Egypt: Suez Canal revenues plunge by almost half following Red Sea attacks
The attacks have forced major shipping firms to avoid the waterway, causing income to drop to $428m last month, in comparison to $804m for the same period in 2023, the Suez Canal Authority chief Osama Rabie said on Friday.
Rabie added, in an interview with an Egyptian TV talk show, that the number of ships navigating the canal fell by 36 percent.
Despite the US and UK launching air strikes on Yemen to put an end to the attacks, there is no sign of them stopping.
The Houthi attacks have pushed numerous commercial vessels passing through the Suez Canal and the Bab al-Mandeb Strait to take alternative and much longer routes around South Africa’s Cape of Good Hope, causing major changes and delays.
Rabie, however, said that the Suez Canal remains "the best, fastest and safest" route, pointing out that the Cape of Good Hope route is "unsustainable, without services, and navigation on it is very difficult".
The Houthis, officially named Ansar Allah, say they are attacking what they consider to be Israeli-linked ships in solidarity with Palestinians in Gaza since the war there started on 7 October.
"These attacks will not deter us from our moral, religious and humanitarian stance in support of the steadfast Palestinian people in the Gaza Strip, and will not go unanswered and unpunished," they said in a statement on Sunday.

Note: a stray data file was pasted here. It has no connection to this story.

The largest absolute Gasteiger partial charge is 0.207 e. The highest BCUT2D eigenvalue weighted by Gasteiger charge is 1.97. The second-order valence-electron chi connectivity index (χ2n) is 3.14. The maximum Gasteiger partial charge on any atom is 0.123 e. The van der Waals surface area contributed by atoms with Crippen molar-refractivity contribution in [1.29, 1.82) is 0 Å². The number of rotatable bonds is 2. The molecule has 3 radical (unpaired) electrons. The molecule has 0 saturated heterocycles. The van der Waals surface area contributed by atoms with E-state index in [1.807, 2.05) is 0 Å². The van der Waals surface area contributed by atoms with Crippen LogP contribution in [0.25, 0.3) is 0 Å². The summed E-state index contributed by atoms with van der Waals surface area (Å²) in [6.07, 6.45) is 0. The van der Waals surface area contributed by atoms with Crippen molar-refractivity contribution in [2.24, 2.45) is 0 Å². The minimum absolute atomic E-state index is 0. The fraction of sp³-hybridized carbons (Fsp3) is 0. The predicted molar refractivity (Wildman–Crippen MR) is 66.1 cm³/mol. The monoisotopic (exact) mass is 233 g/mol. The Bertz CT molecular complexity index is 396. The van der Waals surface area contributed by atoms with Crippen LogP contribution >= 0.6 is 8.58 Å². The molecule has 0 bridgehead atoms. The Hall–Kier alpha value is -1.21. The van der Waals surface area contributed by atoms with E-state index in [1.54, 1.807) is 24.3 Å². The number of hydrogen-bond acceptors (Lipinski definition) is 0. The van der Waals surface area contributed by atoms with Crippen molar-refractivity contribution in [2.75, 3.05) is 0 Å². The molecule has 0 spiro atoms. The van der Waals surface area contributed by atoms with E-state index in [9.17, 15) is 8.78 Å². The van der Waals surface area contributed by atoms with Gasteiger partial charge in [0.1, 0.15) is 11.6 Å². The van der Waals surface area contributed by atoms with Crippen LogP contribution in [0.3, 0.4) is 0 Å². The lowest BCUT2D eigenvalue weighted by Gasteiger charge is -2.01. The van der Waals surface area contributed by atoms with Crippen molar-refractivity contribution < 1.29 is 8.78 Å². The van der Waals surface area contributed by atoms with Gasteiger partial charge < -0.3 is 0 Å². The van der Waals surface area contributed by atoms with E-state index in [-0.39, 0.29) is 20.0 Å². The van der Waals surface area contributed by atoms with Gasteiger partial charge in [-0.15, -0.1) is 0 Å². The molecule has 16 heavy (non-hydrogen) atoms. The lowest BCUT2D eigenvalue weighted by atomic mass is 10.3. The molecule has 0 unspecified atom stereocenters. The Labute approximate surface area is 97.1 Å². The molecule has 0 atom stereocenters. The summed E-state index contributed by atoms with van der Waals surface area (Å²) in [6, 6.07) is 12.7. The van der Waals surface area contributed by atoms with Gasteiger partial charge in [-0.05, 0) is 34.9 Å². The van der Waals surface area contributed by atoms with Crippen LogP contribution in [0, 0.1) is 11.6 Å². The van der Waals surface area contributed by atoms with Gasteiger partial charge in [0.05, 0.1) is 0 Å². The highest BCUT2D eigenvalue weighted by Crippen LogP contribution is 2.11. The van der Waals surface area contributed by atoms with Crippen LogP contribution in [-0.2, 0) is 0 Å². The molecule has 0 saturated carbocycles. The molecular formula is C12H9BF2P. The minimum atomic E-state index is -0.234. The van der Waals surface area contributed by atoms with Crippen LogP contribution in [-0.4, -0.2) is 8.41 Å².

Economic crisis in Egypt
However, the Houthi Red Sea attacks have not stopped, severely affecting the Suez Canal, which is a major source of national income and foreign currency for Egypt.
The drop in revenue comes as Egypt grapples with a growing economic crisis, as the currency last week dropped to an unprecedented low of 72 pounds to the dollar in the parallel market. That rate is significantly below the official exchange rate, which stands at around 31.
Traders on Monday, however, reported the rate went down to 60 after a series of government measures against the parallel market and rumours of imminent UAE investments worth $22bn to buy land on Egypt's north coast.
The drop in currency has caused prices to soar in Egypt, leaving people desperate to make ends meet and afford everyday basics.
Egypt is on the verge of agreeing a new financial package with the IMF, according to multiple reports.
Cairo already has a $3bn IMF package in place, but has received very little of it. That is due to slow progress in the sale of state assets, in exchange rate flexibility and in other economic reforms spelt out by the fund.